The San Mateo–Hayward Bridge is a bridge crossing the American state of California's San Francisco Bay, linking the San Francisco Peninsula with the East Bay. The bridge's western end is in Foster City, a suburb on the eastern edge of San Mateo. The eastern end of the bridge is in Hayward. It is the longest bridge in California and the 25th longest in the world by length. The bridge is owned by the state of California, and is maintained by California Department of Transportation (Caltrans), the state highway agency. Further oversight is provided by the Bay Area Toll Authority (BATA).
The Southern Crossing is a proposed highway structure that would span San Francisco Bay in California, somewhere south of the San Francisco–Oakland Bay Bridge and north of the San Mateo–Hayward Bridge. Several proposals have been made since 1947, varying in design and specific location, but none of them have ever been implemented because of cost, environmental and other concerns.
The Dumbarton Rail Bridge lies just to the south of the Dumbarton road bridge. Built in 1910, the rail bridge was the first structure to span San Francisco Bay, shortening the rail route between Oakland and San Francisco by 26 miles (42 km). The last freight train traveled over the bridge in 1982, and it has been proposed since 1991 to reactivate passenger train service to relieve traffic on the road bridges, though this would entail a complete replacement of the existing bridge. Part of the western timber trestle approach collapsed in a suspected arson fire in 1998.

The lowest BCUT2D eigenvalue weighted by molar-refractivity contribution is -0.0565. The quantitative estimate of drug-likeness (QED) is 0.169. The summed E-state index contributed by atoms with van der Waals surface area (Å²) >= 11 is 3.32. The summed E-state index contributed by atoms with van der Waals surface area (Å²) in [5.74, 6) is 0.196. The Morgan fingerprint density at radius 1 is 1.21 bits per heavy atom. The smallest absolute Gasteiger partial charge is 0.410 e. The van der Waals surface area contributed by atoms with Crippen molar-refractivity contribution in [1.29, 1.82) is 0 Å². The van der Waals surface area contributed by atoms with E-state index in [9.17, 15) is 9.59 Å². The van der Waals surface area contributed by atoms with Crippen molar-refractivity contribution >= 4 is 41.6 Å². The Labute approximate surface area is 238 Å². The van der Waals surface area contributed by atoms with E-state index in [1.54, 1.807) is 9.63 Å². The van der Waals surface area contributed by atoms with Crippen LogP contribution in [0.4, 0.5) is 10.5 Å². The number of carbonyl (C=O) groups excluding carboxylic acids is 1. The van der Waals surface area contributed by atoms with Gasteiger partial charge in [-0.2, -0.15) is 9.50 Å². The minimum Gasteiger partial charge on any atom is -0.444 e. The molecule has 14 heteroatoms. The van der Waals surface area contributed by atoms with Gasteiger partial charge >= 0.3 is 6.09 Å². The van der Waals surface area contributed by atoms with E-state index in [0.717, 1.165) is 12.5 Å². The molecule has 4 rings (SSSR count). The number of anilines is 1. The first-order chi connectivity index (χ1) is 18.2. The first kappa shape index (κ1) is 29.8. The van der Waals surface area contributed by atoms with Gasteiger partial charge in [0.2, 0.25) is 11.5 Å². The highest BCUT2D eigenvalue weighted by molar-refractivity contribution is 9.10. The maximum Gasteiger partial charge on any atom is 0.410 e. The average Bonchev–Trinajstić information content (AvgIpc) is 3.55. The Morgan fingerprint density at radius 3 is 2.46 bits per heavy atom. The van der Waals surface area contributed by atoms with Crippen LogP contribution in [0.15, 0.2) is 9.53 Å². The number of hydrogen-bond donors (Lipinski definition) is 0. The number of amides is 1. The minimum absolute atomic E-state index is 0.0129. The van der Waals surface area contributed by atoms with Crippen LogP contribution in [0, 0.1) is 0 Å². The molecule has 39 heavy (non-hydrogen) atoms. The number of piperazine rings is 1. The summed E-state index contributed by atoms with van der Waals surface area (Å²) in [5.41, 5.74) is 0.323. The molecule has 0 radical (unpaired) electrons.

The Dumbarton Rail Corridor is a proposed transbay passenger rail line which would reuse the right-of-way that was initially constructed from 1907–1910 as the Dumbarton Cut-off. The Dumbarton Cut-off includes the first structure to span San Francisco Bay, the 1910 Dumbarton Rail Bridge, although the vintage Cut-off bridges would likely be replaced prior to activating new passenger service. Dumbarton Rail Corridor would provide service between Union City in the East Bay and Menlo Park on the Peninsula, with train service continuing to both San Francisco and San José along the existing Caltrain tracks. It has been in the planning stages since 1988, and would be the first above-ground transbay rail line since Key System electric trains stopped running on the lower deck of the Bay Bridge in 1958, and the first new transbay crossing of any kind since the completion of the Transbay Tube in 1974.
The Downtown Rail Extension (DTX) is a planned second phase of the San Francisco Transbay Transit Center (TTC). When complete, it will extend the Caltrain Peninsula Corridor commuter rail line from its current northern terminus at 4th and King via a 1.3 mi (2.1 km) tunnel. The new terminus will be near the Financial District and will provide intermodal connections to BART, Muni, Transbay AC Transit buses, and long-distance buses. In addition, the California High Speed Rail Authority (CHSRA) plans to use DTX and the Caltrain-owned Peninsula Corridor for service on the CHSRA San Francisco–San Jose segment. Because DTX uses a long tunnel, current diesel locomotives are not suitable and the Caltrain Modernization Project (CalMod), which includes electrification of the line and acquisition of electrified rolling stock, is a prerequisite.
The California Toll Bridge Authority was an agency of the State of California, responsible for the building and acquisition of toll bridges, and for the management and operations of toll bridges and "highway crossings" owned by the state. It was created by legislative act in 1929. It was abolished by legislative act in 1977 and its responsibilities transferred to the newly-created California Transportation Commission, effective in 1978.